The Do’s and Don’ts of Building a Social Media Army

social media

The old adage “there is strength in numbers” isn’t just an old adage. When it comes to advancing a cause and getting things done, numbers matter. The more people who stand behind a cause, the easier it is to get petitions signed and projects accomplished. The Internet, and, more specifically, social networking, has made the tasks of getting a message out and building an army of supporters simpler, but the job shouldn’t be taken lightly.

social media

Perhaps, the greatest advantage of having an online presence is that it helps potential backers find your organization, instead of your organization having to to go out and seek backers. With a proper website, those people who are interested in your organization can find your organization by typing a few choice keywords into a search engine. This is why having an official website is essential to any organization or group.

An official website doesn’t have to be expensive – there are still plenty of websites on the Internet that will host a webpage for free – and it doesn’t have to be fancy. It does, however, need to be clear and it needs to contain all of the important information about your organization, group or cause. Include a mission statement, contact information, and any other essential information. Update the site regularly and post about upcoming events. When people respond to posts, reply to any comments that require reply. The website is also a perfect place to display links to all of the organization’s social networking accounts.

When it comes to social networking accounts, it could be said that more is better. If an organization has a Facebook page, a Twitter account, a LinkedIn page and a YouTube account, the organization has exposure to all of those groups of people. Integrating four social networks is better than infiltrating just one.

However, it may be better to go by the rule that more is better, as long as those social networks each serve a purpose and each is maintained. An organization doesn’t need a YouTube account, for instance, unless the organization has videos that pertain to the cause to post. An organization should also not have multiple social networking accounts if there is only time to maintain one. It’s better to have one good Facebook page or Twitter account regularly updated than two social networking accounts, where comments and posts by potential backers often go ignored due to time constraints.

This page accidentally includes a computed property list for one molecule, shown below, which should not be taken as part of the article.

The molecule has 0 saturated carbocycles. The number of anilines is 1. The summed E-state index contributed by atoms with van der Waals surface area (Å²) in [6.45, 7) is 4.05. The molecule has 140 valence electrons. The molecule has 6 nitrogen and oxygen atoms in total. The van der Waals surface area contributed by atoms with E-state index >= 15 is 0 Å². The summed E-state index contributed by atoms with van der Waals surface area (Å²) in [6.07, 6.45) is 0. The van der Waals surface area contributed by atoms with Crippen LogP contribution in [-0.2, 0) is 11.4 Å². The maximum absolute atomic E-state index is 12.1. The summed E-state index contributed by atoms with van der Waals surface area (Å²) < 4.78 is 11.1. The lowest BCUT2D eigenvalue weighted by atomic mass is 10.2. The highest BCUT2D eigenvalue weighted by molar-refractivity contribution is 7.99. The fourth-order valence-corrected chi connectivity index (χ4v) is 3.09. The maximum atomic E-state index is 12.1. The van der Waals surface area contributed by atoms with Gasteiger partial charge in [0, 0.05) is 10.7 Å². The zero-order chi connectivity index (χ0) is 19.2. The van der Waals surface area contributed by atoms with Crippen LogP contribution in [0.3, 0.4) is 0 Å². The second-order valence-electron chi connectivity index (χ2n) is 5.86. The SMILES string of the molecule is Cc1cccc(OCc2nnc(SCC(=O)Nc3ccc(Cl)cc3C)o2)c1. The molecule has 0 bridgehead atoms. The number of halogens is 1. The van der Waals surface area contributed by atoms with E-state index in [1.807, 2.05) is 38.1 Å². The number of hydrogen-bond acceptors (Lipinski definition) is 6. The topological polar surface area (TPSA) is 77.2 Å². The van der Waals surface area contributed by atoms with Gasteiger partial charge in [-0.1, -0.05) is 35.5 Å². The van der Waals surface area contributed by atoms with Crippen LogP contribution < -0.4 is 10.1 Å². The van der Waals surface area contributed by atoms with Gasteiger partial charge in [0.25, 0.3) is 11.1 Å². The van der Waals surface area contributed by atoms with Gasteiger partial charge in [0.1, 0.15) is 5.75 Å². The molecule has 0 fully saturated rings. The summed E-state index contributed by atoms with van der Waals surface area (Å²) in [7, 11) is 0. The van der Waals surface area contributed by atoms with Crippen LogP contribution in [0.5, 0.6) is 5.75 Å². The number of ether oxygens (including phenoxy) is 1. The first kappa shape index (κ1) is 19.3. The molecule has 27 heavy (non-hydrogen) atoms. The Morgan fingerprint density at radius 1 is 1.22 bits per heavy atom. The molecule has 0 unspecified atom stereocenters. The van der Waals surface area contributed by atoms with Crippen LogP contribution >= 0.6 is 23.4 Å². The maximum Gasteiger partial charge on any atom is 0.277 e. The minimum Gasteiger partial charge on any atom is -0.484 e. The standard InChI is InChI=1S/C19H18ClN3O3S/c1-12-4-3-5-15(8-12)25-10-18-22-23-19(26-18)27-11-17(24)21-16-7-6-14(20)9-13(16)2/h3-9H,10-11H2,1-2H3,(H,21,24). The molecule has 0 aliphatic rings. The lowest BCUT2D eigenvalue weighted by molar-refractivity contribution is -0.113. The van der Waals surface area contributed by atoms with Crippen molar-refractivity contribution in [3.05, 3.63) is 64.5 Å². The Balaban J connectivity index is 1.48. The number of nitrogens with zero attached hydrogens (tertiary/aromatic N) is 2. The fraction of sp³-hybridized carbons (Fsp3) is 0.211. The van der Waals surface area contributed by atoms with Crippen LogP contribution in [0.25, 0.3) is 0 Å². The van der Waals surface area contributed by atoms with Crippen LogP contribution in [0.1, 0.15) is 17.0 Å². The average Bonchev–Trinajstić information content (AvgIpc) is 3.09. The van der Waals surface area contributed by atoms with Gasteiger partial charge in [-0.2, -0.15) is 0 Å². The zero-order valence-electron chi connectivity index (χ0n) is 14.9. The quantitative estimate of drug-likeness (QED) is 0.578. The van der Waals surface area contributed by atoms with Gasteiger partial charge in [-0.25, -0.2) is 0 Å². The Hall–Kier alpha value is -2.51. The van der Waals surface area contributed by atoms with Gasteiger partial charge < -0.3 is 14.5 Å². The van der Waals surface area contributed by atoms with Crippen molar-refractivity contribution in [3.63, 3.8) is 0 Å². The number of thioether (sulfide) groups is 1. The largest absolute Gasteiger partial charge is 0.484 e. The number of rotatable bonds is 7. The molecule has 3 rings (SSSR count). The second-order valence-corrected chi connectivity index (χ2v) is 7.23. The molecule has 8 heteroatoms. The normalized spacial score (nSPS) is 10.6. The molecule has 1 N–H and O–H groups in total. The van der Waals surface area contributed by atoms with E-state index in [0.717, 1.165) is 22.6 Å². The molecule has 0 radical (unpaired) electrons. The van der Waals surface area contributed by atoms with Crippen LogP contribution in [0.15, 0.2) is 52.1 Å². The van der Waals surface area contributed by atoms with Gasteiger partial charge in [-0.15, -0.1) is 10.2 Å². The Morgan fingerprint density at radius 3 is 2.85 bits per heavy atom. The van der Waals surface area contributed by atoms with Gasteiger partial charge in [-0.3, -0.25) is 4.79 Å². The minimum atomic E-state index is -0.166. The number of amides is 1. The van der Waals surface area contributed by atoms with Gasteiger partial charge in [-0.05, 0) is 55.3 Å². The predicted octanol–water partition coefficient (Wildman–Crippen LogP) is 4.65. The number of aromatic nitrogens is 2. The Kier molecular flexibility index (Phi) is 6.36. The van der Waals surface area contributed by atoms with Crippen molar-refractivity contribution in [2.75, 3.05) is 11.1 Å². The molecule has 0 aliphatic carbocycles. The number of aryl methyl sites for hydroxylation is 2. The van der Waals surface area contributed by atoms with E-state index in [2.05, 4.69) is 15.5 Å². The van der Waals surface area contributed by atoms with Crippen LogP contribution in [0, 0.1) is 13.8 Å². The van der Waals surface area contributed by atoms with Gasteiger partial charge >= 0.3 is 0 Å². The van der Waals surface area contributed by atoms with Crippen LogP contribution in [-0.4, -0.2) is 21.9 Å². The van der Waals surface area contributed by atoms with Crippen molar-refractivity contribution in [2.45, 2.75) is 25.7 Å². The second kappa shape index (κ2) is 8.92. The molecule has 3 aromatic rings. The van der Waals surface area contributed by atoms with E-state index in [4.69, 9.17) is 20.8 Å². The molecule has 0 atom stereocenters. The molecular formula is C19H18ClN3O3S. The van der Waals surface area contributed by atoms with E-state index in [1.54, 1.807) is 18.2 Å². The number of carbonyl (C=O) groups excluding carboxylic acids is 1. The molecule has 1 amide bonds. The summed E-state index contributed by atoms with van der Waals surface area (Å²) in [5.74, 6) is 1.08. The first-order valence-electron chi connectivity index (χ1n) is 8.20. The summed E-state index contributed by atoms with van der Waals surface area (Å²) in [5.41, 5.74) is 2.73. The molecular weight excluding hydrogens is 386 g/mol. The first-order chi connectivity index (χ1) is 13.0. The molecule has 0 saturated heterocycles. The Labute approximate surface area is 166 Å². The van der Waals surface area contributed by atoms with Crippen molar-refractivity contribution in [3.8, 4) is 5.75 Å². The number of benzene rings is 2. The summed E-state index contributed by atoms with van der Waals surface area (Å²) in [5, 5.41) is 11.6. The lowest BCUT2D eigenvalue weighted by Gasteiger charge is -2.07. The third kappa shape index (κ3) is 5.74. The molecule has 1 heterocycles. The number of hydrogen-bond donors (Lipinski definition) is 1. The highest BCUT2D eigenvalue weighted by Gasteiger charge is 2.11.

If the time and the will is there, though, signing up for every social networking site has its advantages. Aside from exposing an organization to higher numbers of people, multiple social networking sites can help accomplish a variety of purposes. Twitter works well for short announcements, for instance, while Facebook is ideal for posting event invitations. Whatever social networking site you use, though, keeping a few rules in mind can help keep things running smoothly.

DO respond to comments, posts or tweets that you receive from people on your website, Facebook or Twitter account.

DON’T respond negatively to the comments that you receive. Even if a commenter says something rude or hateful, don’t engage in that manner. Take the high road.

DO defend your cause and its principles if you receive negative comments. Restate your case in a civilized and thoughtful manner.

DON’T engage in a fight with the commenter on your site or page. If the commenter won’t let up, bow out of the debate gracefully and move on. You can’t change everyone’s opinion, and some people are bound to come around just to stir up trouble.

DO thank new followers and those people who help you promote your cause.

DON’T get bogged down in responding to every single comment that you receive. With any luck, your army will grow to such proportions that responding to everything will become an impossible task.

DO ask for help with promotion from your current followers. Suggest that followers share your website with friends, post a link on their Facebook walls, or retweet your tweets.

DON’T put pressure onto people. Avoid phrasing like, “If you support the cause, you’ll retweet this link.”

DO let people know what’s going on with your organization. Tell them current happenings, anything in the works, and the steps that you are taking next to promote your cause.

DON’T apologize or make excuses as to why things aren’t moving along more quickly. Do the work and keep building followers, and don’t fixate on the things that aren’t being accomplished. Believe in your cause, and let that belief give you the confidence to promote it.

When used well, social networking can be an efficient and effective means of finding and engaging with those who believe in your cause. Stay on message, remember your manners, and keep your social networking sites updated to reap the most benefit out of the social networking experience.

Jaime is an avid hiker and skier who loves to write in her spare time for– home of CenturyLink Service.


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